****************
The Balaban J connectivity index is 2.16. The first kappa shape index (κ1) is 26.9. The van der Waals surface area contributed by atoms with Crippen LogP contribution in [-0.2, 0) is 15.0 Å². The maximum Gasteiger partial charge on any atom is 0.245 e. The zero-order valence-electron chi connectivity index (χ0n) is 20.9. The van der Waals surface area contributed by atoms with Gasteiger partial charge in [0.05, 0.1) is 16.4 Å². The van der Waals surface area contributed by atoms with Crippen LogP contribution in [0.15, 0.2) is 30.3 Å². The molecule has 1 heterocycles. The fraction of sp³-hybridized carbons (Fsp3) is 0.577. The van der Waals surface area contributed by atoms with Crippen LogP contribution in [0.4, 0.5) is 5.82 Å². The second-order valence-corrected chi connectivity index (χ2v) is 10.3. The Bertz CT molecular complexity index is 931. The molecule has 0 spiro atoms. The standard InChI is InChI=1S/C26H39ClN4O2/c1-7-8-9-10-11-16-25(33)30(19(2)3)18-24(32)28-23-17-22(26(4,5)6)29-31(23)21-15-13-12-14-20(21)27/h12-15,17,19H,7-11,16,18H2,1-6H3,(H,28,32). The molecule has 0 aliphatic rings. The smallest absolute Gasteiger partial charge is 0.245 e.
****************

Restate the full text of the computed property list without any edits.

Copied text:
The Balaban J connectivity index is 2.16. The first kappa shape index (κ1) is 26.9. The van der Waals surface area contributed by atoms with Crippen LogP contribution in [-0.2, 0) is 15.0 Å². The maximum Gasteiger partial charge on any atom is 0.245 e. The zero-order valence-electron chi connectivity index (χ0n) is 20.9. The van der Waals surface area contributed by atoms with Gasteiger partial charge in [0.05, 0.1) is 16.4 Å². The van der Waals surface area contributed by atoms with Crippen LogP contribution in [0.15, 0.2) is 30.3 Å². The molecule has 1 heterocycles. The fraction of sp³-hybridized carbons (Fsp3) is 0.577. The van der Waals surface area contributed by atoms with Crippen LogP contribution in [0.4, 0.5) is 5.82 Å². The second-order valence-corrected chi connectivity index (χ2v) is 10.3. The Bertz CT molecular complexity index is 931. The molecule has 0 spiro atoms. The standard InChI is InChI=1S/C26H39ClN4O2/c1-7-8-9-10-11-16-25(33)30(19(2)3)18-24(32)28-23-17-22(26(4,5)6)29-31(23)21-15-13-12-14-20(21)27/h12-15,17,19H,7-11,16,18H2,1-6H3,(H,28,32). The molecule has 0 aliphatic rings. The smallest absolute Gasteiger partial charge is 0.245 e.